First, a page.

Ash Die Back

The Wildlife Trust of South and West Wales is very concerned about the spread of ash dieback and its impact on the natural environment.
 
Confirmation that the disease has been discovered in Wales is clearly a cause of concern, if not a great surprise, given what we know about the disease’s spread in mainland Europe and the ecology of the fungus that causes it.
 
Ash Tree by L Maiden

Ash Tree by L Maiden

Ash is a very important component of Wales’s natural environment and we ourselves have many nature reserves where ash plays an important ecological role, for example:

 
1. Kilvrough Woodlands on Gower- this important woodland nature reserve is ancient ash woodland and beech plantation, but also forms part of the Gower Ashwoods Special Area of Conservation (the ash woodland has European protection for its ecological significance).
 
2. Ash trees are important in supporting a large number of important species, for example on our West Williamston nature reserve in Pembrokeshire.This reserve holds the largest population of the rare brown hairstreak butterfly within west Wales. We know that the adult butterflies tend to assemble around ash trees shortly after they’ve emerged and it’s here that breeding takes place. There are normally only a few ‘master’ trees involved but their loss would be significant. The butterflies spend most of their time in the tree canopies and feed primarily on honeydew secreted by aphids.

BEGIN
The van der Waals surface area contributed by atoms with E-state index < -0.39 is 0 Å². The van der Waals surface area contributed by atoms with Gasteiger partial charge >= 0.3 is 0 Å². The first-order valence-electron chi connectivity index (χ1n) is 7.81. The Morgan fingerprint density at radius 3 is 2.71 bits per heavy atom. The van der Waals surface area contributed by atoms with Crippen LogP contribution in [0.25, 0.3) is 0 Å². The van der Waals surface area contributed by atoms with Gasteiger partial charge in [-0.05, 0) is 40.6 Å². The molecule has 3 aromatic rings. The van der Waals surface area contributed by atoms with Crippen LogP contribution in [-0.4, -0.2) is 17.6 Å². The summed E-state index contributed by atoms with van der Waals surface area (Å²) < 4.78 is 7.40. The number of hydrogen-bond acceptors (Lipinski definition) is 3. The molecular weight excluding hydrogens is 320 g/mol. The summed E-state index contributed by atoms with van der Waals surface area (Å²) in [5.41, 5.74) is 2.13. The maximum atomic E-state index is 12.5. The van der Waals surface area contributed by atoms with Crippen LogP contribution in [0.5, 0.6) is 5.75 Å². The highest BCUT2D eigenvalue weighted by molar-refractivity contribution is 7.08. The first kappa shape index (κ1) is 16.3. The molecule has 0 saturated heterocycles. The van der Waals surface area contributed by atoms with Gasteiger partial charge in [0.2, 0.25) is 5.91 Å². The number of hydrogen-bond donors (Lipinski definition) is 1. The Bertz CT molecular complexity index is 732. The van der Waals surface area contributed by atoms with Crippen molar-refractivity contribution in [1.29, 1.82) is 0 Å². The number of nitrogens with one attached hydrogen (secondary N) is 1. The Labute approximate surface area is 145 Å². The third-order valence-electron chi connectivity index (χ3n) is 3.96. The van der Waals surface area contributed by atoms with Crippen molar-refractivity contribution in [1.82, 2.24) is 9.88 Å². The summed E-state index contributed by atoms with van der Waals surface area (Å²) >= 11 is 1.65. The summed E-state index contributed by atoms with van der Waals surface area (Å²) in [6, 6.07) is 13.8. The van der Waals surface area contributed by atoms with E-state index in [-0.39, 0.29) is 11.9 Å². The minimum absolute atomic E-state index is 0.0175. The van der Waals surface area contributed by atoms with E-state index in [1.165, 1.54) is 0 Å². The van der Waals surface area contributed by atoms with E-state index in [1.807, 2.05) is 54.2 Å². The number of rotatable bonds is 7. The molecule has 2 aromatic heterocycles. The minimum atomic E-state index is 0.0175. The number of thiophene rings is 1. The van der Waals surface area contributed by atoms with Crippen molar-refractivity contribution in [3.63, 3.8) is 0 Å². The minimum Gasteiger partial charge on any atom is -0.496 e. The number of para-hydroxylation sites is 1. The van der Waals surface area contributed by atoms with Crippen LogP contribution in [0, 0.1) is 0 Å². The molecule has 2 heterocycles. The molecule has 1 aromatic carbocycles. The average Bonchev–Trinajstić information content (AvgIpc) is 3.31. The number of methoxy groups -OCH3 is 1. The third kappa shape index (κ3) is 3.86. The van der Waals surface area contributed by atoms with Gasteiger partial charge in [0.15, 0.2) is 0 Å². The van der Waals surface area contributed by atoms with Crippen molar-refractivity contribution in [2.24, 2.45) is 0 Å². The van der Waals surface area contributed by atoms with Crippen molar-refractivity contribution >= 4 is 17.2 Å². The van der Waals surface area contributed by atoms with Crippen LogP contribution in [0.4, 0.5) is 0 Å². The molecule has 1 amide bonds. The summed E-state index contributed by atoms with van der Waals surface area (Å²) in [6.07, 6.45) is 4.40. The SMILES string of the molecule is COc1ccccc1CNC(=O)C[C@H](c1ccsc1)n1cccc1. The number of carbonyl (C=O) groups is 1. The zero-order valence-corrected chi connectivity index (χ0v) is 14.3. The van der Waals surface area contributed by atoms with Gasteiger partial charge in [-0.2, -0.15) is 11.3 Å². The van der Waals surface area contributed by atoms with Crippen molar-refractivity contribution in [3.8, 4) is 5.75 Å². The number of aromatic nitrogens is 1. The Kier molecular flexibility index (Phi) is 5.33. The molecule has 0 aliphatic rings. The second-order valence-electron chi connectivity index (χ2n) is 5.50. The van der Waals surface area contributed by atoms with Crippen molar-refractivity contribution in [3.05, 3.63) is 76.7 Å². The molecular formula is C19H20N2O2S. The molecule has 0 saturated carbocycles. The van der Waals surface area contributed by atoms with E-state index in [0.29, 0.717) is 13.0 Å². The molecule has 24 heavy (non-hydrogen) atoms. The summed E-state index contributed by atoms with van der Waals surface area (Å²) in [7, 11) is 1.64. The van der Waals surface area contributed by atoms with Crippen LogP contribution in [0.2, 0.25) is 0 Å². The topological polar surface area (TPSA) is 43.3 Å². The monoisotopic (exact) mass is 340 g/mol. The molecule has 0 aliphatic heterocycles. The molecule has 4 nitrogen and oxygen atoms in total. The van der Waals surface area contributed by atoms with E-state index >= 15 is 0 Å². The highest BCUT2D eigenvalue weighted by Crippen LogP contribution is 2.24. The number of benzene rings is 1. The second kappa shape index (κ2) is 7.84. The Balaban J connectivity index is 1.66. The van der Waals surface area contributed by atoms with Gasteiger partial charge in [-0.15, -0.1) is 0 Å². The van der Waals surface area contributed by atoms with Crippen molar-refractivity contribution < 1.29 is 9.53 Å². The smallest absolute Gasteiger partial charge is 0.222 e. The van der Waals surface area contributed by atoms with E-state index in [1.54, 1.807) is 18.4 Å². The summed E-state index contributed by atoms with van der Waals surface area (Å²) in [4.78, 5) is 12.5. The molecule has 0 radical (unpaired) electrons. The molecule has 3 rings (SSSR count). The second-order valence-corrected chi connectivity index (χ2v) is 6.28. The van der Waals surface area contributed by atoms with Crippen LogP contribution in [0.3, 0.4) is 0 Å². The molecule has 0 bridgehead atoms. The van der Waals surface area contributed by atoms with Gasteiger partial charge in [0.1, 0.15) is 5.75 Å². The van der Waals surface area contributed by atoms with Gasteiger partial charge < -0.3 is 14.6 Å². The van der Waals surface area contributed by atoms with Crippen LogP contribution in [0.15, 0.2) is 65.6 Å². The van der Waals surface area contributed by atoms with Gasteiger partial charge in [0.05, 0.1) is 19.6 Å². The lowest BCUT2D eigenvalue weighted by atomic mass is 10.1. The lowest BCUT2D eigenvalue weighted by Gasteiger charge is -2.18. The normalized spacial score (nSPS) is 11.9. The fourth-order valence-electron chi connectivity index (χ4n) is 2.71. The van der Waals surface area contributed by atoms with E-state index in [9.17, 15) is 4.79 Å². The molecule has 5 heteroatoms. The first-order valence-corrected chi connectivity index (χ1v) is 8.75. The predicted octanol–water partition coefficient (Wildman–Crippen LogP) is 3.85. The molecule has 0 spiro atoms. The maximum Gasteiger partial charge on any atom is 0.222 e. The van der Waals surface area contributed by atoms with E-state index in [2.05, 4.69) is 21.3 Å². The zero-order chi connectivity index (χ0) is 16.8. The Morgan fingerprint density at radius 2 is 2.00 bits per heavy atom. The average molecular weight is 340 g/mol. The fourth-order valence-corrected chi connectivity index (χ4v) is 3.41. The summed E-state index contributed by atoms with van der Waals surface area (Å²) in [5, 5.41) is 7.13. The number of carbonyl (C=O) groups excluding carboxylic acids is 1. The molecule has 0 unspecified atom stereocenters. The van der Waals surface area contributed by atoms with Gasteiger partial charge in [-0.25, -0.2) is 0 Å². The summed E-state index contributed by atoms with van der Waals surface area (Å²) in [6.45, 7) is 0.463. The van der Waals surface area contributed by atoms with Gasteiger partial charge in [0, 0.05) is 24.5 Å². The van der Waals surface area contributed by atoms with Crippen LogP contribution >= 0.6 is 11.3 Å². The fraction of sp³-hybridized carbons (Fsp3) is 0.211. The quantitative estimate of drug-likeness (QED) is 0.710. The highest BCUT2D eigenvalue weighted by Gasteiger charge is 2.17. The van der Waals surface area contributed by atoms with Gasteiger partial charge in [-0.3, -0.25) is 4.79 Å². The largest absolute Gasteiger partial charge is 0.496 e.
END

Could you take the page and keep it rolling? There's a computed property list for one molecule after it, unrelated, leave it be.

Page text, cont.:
The loss of a large proportion of our ash would have severe consequences for both the landscape and for our wildlife, much as Dutch Elm Disease did in the last century.
 
However, we still have a lot to learn about how this disease will progress in Britain, including any natural resistance that may occur. The structure of our landscape, and the climate, are different to mainland Europe.
 
We would encourage the relevant authorities to take a precautionary approach to disease management and to move swiftly to offer guidance to all stakeholders, but to do so in an informed and proportionate manner, with decisions based on science (of which a great deal is available from Europe) and ensuring that the potential resilience of ash to recover from this disease is not undermined.
A guide to spotting ash die back is available.